Unscientific Science


Fractals are inherently natural; and nature loves to repeat patterns. This really isn’t a surprise, because everyone knows that there is alot of symmetry [which is a bit different than patterning, yes] in natural objects. It’s like in π where the Golden Ratio [a sort of fractal] can be found everywhere. For years one of my doodling habits has been, unknowingly, an echo of the Golden Ratio. I draw a right triangle and then section it off by drawing a line perpendicular to the hypotenuse from the right angle of the triangle. The result is two more right triangles, which I then do the same thing to. Smaller and smaller and smaller. Another way of describing fractals uses the example of a coastline, if you’re measuring the length of a coastline, the closer you get the longer the coastline becomes. A finite area bounded by an infinite line.

Asymptotes come to mind here as well, and the old saw about a frog jumping halfway to the pond with each jump. He’ll never reach the pond, mathematically speaking, because he only halves the distance remaining with each jump. This is why I can never know anything, despite the fact that I’ve learned so very much in almost 25 years, I’m still only halfway to wherever there is. This might be a very good explanation for why we can’t ever really know God or reach perfection on our own, but I’m way off track at this point.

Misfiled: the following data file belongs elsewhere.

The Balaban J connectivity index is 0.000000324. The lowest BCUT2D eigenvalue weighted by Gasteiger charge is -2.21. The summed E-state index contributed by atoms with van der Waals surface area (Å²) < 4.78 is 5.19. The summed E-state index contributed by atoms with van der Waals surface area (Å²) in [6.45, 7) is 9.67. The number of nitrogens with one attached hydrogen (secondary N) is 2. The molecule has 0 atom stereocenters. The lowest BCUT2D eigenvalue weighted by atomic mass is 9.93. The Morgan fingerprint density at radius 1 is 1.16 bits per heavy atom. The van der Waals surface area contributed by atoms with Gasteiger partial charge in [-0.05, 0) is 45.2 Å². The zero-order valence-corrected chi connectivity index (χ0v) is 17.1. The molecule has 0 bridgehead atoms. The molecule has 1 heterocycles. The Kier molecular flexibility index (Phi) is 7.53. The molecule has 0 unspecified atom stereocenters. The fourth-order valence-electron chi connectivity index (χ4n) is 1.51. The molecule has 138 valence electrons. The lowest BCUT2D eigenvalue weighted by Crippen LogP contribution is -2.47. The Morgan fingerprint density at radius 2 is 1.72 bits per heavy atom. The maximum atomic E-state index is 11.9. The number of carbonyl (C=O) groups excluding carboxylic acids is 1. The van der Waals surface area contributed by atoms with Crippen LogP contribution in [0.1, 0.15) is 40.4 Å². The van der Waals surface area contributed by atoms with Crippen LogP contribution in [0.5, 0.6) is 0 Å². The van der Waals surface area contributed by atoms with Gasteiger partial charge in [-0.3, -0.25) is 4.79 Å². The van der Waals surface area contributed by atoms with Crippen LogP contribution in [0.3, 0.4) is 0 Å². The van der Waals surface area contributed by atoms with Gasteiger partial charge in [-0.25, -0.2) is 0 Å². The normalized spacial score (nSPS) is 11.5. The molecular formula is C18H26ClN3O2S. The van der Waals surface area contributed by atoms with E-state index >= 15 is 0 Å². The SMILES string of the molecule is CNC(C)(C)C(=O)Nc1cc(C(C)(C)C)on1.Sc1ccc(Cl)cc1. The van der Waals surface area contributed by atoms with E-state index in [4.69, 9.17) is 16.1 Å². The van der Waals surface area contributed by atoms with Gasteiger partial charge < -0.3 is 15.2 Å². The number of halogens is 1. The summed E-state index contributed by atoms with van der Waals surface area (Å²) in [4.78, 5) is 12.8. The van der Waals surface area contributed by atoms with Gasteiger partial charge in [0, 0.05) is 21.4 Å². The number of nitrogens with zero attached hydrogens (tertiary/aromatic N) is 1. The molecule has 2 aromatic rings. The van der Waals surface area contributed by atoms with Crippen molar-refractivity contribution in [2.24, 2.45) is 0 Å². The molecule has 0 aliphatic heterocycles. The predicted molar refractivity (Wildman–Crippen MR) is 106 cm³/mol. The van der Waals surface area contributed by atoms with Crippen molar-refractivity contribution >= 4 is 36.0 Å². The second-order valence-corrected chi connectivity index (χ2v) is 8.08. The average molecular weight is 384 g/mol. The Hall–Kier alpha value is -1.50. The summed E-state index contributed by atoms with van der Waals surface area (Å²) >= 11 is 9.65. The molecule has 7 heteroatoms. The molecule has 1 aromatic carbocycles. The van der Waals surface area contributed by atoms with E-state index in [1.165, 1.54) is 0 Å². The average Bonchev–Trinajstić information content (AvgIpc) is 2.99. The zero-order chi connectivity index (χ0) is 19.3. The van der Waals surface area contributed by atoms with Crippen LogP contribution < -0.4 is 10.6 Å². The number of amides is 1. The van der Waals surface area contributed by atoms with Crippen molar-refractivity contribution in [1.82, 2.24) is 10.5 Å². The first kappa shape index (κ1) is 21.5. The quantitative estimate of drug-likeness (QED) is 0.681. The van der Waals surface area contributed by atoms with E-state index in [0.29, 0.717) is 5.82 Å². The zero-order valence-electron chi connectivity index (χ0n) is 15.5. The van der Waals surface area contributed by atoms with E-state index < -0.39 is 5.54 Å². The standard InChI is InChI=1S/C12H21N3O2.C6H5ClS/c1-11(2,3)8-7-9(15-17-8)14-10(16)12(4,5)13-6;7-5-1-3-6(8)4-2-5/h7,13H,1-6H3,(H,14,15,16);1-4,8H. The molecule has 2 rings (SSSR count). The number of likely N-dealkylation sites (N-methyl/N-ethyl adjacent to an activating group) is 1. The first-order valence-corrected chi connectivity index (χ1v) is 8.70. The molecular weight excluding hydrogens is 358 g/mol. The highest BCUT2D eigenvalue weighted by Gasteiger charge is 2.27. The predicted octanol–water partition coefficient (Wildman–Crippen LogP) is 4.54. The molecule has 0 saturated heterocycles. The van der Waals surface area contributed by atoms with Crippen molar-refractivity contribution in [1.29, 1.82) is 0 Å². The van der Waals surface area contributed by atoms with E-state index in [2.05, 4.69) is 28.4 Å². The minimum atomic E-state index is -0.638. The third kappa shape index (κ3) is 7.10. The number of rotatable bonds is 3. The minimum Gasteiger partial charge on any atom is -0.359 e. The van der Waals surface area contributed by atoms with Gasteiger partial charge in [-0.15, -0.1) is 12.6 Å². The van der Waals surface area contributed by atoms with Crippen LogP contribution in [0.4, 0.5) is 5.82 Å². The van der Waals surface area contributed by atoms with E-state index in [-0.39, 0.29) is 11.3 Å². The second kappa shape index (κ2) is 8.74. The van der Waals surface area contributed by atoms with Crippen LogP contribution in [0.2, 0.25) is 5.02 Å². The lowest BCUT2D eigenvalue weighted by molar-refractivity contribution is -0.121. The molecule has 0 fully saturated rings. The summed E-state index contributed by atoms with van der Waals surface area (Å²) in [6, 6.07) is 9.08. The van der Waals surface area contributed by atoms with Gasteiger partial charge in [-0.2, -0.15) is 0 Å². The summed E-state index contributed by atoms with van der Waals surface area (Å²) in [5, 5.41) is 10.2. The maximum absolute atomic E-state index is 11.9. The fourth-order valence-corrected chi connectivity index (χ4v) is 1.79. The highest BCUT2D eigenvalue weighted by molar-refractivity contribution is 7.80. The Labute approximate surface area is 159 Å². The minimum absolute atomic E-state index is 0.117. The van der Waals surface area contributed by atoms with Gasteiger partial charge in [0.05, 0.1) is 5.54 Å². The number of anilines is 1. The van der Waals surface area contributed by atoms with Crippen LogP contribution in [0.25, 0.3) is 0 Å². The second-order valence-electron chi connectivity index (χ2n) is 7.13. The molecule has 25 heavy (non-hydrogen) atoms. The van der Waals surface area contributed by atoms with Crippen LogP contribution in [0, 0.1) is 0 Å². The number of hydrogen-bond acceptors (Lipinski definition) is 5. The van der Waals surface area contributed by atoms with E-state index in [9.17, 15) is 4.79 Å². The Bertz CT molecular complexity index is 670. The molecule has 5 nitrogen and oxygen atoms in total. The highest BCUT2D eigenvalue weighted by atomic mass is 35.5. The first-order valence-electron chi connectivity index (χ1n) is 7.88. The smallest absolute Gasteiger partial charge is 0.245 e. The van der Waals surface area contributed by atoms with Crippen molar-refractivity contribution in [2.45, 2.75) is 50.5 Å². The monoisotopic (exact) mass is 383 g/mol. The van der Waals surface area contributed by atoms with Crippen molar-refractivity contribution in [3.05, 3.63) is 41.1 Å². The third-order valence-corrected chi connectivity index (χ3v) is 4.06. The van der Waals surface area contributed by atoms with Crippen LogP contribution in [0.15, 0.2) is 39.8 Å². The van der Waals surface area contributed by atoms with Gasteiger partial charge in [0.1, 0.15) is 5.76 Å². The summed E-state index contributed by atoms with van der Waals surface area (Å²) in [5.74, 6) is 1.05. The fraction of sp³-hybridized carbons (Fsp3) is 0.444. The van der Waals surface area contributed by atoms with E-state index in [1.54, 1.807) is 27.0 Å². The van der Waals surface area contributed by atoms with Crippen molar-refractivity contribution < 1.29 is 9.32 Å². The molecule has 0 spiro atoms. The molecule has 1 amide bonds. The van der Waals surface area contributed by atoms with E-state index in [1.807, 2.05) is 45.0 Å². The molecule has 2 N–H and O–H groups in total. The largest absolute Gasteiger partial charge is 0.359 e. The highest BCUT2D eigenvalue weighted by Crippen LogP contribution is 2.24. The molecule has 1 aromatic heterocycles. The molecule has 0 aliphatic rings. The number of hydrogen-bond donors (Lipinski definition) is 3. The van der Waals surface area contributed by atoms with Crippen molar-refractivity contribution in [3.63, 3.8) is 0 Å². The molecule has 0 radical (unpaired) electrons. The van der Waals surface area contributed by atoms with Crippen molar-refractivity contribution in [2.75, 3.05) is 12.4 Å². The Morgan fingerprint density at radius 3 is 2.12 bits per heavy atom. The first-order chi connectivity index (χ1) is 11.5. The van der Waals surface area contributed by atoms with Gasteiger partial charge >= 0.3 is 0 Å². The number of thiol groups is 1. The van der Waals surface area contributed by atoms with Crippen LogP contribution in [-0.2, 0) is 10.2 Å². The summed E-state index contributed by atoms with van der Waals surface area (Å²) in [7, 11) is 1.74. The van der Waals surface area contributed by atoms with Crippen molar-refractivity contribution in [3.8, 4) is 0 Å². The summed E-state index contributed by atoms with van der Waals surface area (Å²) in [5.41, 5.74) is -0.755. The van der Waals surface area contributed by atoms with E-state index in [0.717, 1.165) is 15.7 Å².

Branches were the impetus to write this post. So many things branch, and branch the same way, that it gives me the good willies. When I truly realized that there has to be a reason behind the similarity between rivers and tributaries, the branches of a tree, our veins, capillaries and arteries it was one of those minor mindblowing things that only really occur to me when I see something ubiquitous and mundane as if for the first time. The sphere is another reoccuring pattern, from subatomic particles up to planets- rain is spherical, or would be without the work of gravity. This makes me think that size does not matter. Another thought I had the other day, atoms are mostly empty space. The universe is mostly empty space. Science has this idea of dark matter, and they think it must fill the “empty space” of the universe. I wonder if anyone has thought to look in the empty space of atoms.

Chris Coyne has made a mathematical programming language [redundant, I know] that can create beautiful pictures, including some with branches.